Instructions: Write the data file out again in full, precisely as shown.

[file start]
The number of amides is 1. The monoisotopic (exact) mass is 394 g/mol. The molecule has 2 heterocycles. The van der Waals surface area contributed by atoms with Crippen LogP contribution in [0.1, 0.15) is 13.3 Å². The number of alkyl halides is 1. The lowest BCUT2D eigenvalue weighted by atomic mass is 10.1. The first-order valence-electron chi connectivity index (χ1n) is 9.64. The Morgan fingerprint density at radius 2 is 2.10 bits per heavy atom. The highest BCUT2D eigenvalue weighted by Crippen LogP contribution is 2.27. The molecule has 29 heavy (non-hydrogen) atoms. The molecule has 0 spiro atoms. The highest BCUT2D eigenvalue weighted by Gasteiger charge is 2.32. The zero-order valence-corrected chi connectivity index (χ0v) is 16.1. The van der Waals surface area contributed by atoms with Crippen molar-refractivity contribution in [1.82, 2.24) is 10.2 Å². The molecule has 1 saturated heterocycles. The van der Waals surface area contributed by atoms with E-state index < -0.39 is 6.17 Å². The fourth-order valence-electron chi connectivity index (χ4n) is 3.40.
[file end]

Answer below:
The number of amides is 1. The monoisotopic (exact) mass is 394 g/mol. The molecule has 2 heterocycles. The van der Waals surface area contributed by atoms with Crippen LogP contribution in [0.1, 0.15) is 13.3 Å². The number of alkyl halides is 1. The lowest BCUT2D eigenvalue weighted by atomic mass is 10.1. The first-order valence-electron chi connectivity index (χ1n) is 9.64. The Morgan fingerprint density at radius 2 is 2.10 bits per heavy atom. The highest BCUT2D eigenvalue weighted by Crippen LogP contribution is 2.27. The molecule has 29 heavy (non-hydrogen) atoms. The molecule has 0 spiro atoms. The highest BCUT2D eigenvalue weighted by Gasteiger charge is 2.32. The zero-order valence-corrected chi connectivity index (χ0v) is 16.1. The van der Waals surface area contributed by atoms with Crippen molar-refractivity contribution in [1.82, 2.24) is 10.2 Å². The molecule has 1 saturated heterocycles. The van der Waals surface area contributed by atoms with E-state index < -0.39 is 6.17 Å². The fourth-order valence-electron chi connectivity index (χ4n) is 3.40.